Teresa Strad has never run a half-marathon, but she will soon compete in a most unusual – and chilly – one, in Antarctica.
On Nov. 19, along with 50 other runners from all over the world, Ms. Strad will compete in one of the southernmost races on Earth, the Frozen Continent Half-Marathon, held in conjunction with the Antarctic Ice Marathon, just a few hundred miles from the South Pole at Union Glacier. Ms. Strad will contend with temperatures averaging -4 degrees Fahrenheit, strong winds and an altitude of 2,300 feet, not to mention a snowy and icy route.
“For me to do this … it’s not competitive, it’s the challenge of achieving it, it’s the challenge of being in Antarctica, one of the most desolate places in the world, and finishing a half-marathon,” Ms. Strad said. “It’s going to be an amazing experience.”
Ms. Strad has run a few races before, a 5K and a 10K, and she has traveled and worked in various places around the world, but she never considered traveling to Antarctica, much less competing in a race there, until she saw an article in Lonely Planet’s “Best in Travel 2014” book about the Antarctic Ice Marathon.
“I thought, I could never run a marathon there, but then I saw there was a half-marathon [13.1 miles] and thought, ‘Oh I could do that,’” Ms. Strad said.
Around the time she saw the article, she said, there was “some sadness in my family that made me look at me … at the age I am now and going forward. I looked at what I’d done in my life.”
Ms. Strad, who was a nurse for 30 years, said that while she has been able to do some “incredible things” in her life, like working to help orphans in Romania after the fall of Nicolae Ceausescu’s regime, and volunteering for organizations that help animals, she resolved to take on this new challenge.
As soon as she put down the deposit on the trip, Ms. Strad began thinking of ways her endeavor could help others. She decided to raise money for many of the organizations she has volunteered for on island, including the humane Society, CARE, Canine Friends and Feline Friends, and One Dog at a Time.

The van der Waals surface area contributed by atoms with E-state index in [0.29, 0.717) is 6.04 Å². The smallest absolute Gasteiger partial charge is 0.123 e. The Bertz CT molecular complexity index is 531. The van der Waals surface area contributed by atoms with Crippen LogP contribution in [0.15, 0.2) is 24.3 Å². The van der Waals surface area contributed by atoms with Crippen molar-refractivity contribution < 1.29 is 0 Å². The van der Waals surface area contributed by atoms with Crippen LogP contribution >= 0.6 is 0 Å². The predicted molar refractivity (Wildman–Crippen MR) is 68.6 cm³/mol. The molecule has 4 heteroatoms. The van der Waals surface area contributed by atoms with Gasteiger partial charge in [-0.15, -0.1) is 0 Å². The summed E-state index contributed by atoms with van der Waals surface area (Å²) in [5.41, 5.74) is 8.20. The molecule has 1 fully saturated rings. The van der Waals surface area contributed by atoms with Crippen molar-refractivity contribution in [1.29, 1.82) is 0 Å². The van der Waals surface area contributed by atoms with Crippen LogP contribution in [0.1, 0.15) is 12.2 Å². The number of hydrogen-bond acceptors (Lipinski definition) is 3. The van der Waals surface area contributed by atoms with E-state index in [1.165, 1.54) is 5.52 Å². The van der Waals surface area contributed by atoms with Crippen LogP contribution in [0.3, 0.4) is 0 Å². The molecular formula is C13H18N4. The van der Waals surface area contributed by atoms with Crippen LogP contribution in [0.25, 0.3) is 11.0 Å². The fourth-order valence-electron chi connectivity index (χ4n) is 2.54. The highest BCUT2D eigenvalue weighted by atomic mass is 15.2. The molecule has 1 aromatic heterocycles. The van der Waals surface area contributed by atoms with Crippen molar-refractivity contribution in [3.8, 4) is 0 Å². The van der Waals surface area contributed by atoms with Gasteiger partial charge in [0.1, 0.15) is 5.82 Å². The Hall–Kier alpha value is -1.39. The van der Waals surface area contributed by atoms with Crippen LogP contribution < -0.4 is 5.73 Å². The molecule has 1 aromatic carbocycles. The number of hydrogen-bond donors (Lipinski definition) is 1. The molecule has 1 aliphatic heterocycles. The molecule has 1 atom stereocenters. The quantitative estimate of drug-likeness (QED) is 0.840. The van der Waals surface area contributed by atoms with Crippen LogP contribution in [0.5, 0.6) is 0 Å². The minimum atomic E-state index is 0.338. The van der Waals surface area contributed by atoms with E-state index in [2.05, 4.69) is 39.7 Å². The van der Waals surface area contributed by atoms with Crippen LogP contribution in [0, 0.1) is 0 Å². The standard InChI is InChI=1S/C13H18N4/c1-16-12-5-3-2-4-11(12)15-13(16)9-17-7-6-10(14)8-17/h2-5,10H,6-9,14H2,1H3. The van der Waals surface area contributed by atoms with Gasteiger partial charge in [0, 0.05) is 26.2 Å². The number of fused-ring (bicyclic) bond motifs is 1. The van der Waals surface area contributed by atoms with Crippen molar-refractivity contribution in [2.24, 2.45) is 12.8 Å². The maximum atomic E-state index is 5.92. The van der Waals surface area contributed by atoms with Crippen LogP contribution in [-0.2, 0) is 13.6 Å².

Then she decided a human element was missing, so she began speaking with the National Council of Voluntary Organisations about ways she could help its foster home. In addition to raising money, Ms. Strad came up with a creative way of letting the children in the foster home “tag along” on her Antarctic expedition.
“I wanted to figure out how I could have a connection with the children, so I got a penguin,” Ms. Strad said.
The toy penguin, yet to be named, will accompany Ms. Strad on her marathon journey. It traveled with her to New York when she went to buy the technical gear she needs to run in Antarctic temperatures, and it will be with her during the race. The penguin – and a photo album documenting its journey – will then live with the children in the foster home.
“The kids can go, ‘See look, Teresa and whatever the penguin is named did this, and it was for us,’” Ms. Strad said.
Ms. Strad said she hopes she can bring more attention to the Nadine Andreas Residential Foster Home, and has begun to think of ways of continuing to help the home in future years.
Ms. Strad said she is a “quiet person” and not one for putting herself “out there in the limelight” but now she feels that she is running the race for more than just herself.
“It’s about the other people behind me now, watching me, wondering ‘how is she getting on, did she do it?’” Ms. Strad said.
When she gets nervous she thinks, “Just deal with it.”
“Yeah, you’re going to be scared, you’re going to be meeting people that you have never met before, but you’ve got to get out there and do it,” she said.
She is not so concerned about the physical challenges of the race, which she will have six hours to complete.
“I like it when it’s cold, and I think the adrenaline of actually being there and being a part of it is going to carry me through any other thoughts or worries,” Ms. Strad said.
She is excited to experience the “vastness, the rawness, the quietness” of Antarctica, but has also considered how frightening it can be. She knows she’ll have to have her wits about her, and has considered everything that could possibly go wrong. “What if Mother Nature has a hissy fit and I end up floating away on a piece of ice?”
Ms. Strad will have her husband and a friend waiting in Punta Arenas, Chile, to celebrate with her after the race, and her mother in England and brother in New Zealand will be cheering her on remotely.
She wishes her father, who died five years ago, was around to see her do this. “He would be so proud of me now,” Ms. Strad said.
She said she feels humbled and privileged to be able to experience such an adventure, and cannot wait to run through the banner at the finish line with a Cayman Islands flag in her hands.
Those wishing to donate may deposit funds into a bank account Ms. Strad has set up at Butterfield Bank, under the name, ‘Mission Antarctica 2015’ and account number 13615809-0019. For more information, visit www.facebook.com/missionantarctica2015.